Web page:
Space station without full power ahead of cargo supply delivery

NASA: No immediate concern for astronauts on board

The International Space Station photographed by an Expedition 56 crewmember aboard a departing Soyuz crew ship on Oct. 4, 2018. (Image: NASA)

NASA is working to restore full power to the International Space Station two days before SpaceX is to launch a space capsule that will deliver supplies to the orbiting laboratory.

NASA officials said in a post Monday that teams identified an issue with the space station's electrical power system.

"An issue is being worked with a Main Bus Switching Unit that distributes electrical power to two of the eight power channels on the station," the post read. "Flight controllers have been working to route power through the remaining six power channels. Electrical power generated by the station’s solar arrays is fed to all station systems through these power channels."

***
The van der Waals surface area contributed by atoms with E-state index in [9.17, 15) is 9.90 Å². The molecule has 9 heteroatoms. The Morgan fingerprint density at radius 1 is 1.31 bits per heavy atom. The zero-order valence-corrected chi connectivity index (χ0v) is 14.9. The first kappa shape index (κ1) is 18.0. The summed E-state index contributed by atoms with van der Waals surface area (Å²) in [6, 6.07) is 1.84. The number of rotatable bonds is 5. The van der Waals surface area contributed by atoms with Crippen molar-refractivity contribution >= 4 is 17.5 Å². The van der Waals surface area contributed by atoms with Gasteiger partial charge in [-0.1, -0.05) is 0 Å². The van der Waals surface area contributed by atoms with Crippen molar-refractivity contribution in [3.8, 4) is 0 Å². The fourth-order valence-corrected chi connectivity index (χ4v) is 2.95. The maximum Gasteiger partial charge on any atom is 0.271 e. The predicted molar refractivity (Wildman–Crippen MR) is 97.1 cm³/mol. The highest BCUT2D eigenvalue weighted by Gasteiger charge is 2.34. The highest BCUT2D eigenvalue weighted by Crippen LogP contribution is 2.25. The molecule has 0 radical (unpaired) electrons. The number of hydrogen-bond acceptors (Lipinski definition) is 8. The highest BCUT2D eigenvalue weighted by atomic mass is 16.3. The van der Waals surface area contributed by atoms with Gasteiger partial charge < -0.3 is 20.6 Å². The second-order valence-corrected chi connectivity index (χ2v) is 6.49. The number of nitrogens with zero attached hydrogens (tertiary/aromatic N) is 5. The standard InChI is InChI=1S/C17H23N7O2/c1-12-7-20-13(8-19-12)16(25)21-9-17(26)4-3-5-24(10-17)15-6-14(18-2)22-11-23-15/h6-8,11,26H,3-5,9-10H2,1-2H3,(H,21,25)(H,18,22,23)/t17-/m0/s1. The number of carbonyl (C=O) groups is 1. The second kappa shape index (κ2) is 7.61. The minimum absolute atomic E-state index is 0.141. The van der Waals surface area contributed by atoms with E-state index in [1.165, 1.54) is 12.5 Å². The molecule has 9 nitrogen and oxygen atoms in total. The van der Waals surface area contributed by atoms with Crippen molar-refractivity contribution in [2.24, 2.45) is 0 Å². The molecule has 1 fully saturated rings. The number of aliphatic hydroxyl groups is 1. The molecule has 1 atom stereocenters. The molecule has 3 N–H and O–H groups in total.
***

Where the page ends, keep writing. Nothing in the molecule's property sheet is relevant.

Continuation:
Last month, astronauts conducted two spacewalks to replace batteries on the space station with new lithium ion batteries. The batteries store power generated by the station’s solar panels that fuel the space station laboratory when it's not in direct sunlight.

The astronauts from the U.S., Russia and Canada who are working and living on the ISS are not in any danger, NASA said.

Staff are working to learn the cause and restore full power to the electrical system.

SpaceX was set to launch a Falcon 9 rocket with the Dragon capsule on Wednesday from Cape Canaveral Air Force Station. NASA announced Tuesday that it asked SpaceX to move the launch to no earlier than Friday due to the power issues.